"In the first place, I felt that my body was all right. It went from that to serious assaults, so that a knife was stabbed in my shoulder. Then we would get pain which felt that nails go through my coat, no idea what was happening. "
He tried his best to work through the pain, hitting him to absorb long hours in the kitchen. For a new chef that tries to break into the industry, work shifts were 16 hours and 90-hour weeks normal.
"It was really enthusiastic, but that's how you will break your teeth and learn how to become a professional chef. We worked hard. Unfortunately, we did not necessarily work. n smart ".
But hard work was paying. Mullen's star heated up in the cooking world. Outside his restaurant work, he began to appear on shows like "The Next Iron Chef" and "After breaking". He did not have time for the mysterious headings to evict his career.
However, the long hours and physical labels began to take more doll on the health of Mullen. He was gaining weight and suffered more serious assaults as chronic pain spread across his body.
Then, one morning, he awoke with the pain of the hip so bad, he could not move. A trip to ER and MRI revealed that its hips were full of fluid. Mullen was diagnosed with rheumatoid arthritis, chronic inflammation automatic disease.
"I, like many people, think that the disease or disease of the elderly is arthritis. That was stunning to learn that it was a disease that would get worse if it would have a long-lasting lasting effect on my life and welfare, it was very scared. "
Fearing that his disease could be left in a wheelchair or hands were no longer able to cook, Mullen was against the wall.
"I had to make a choice whether I accepted being a sick person or if I was going to take my way out of this way. I will promise I myself went to change my life. I do not know what I was going to do but I was going to control my health. "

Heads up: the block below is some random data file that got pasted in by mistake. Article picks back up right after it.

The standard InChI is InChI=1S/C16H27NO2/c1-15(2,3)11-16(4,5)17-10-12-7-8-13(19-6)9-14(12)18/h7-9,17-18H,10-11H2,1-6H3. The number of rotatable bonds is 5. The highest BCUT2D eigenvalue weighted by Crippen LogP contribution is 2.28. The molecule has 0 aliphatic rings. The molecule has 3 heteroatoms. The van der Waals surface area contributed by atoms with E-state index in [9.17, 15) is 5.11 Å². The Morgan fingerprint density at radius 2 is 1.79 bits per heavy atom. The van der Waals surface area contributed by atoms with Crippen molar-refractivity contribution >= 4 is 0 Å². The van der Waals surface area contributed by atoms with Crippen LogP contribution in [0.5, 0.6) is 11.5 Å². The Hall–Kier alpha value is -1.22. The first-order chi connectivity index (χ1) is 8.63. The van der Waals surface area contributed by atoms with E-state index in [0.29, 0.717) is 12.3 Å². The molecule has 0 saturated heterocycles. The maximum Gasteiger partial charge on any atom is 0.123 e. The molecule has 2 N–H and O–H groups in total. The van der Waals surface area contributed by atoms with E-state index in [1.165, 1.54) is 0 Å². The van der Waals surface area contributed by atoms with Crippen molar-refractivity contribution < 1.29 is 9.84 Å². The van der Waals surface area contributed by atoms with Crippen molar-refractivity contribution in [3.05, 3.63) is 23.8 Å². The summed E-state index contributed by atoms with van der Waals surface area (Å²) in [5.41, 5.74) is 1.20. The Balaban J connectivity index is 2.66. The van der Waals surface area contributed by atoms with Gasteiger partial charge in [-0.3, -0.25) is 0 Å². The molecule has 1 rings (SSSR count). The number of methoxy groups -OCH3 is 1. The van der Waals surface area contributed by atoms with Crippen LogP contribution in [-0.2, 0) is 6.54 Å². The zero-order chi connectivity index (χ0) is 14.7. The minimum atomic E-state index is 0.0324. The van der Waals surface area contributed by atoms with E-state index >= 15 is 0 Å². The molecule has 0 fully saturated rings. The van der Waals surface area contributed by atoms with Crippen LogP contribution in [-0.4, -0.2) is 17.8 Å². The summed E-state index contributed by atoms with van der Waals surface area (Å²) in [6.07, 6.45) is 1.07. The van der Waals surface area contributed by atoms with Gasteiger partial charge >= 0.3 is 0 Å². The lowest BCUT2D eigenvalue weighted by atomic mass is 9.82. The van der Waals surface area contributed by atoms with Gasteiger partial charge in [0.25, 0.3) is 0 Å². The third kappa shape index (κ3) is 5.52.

Recipe for health
So Mullen started cooking ways to improve her health, starting with her diet.
"It came from a professional background to know how to make food very tasty, but I did not know what happened to that food. I had lots of foods that I ate in have a inflammatory effect on my body. "
Mullen stopped eating foods that have been processed and any foods that are known to be inflammatory. With everything that he ate, he would ask, "does this help me or hurt me?"
Those who helped labeling "heroes".
On the day of this interview, Mullen put a CNN film for lunch: a small plate of hard-boiled eggs and a salad of kohlrabi, radish, cucumber, rubbish, afocado, anchovi and extra olive oil.
"It's a really delicious and full of simple salad. Healthy fats of olive oil and additional anchors, as well as the omega-3 and tonne of vegetables. "
Although these foods look at the "hero" mark, it's all that everyone should find the right mix of food that works for them.
"For me, it could be afocados, to someone else, it may be alms. I think it's very important for everyone to begin to understand the foods that make them feel & # 39 ; n very good. "
The change has been dramatic.
There was a time when even getting out of bed was a challenge for Mullen. She is now painless and practiced yoga, weight-raising, bicycles and chefs without fear of arthritic attack.
"I'm glad I've become ill. I'm glad I've gone through this very difficult and horrible period of my life, because I came out of that with a greater sense of purpose. "
He is now trying to be a hero for others with similar pain. In his cooking books, "Real Food Heals" and "Food Food," Mullen shares ways he has discovered his joy of cooking and eating.
"It's really important to remember that you can eat very healthy for health and at the same time eat well for pleasure, stimulation and joy."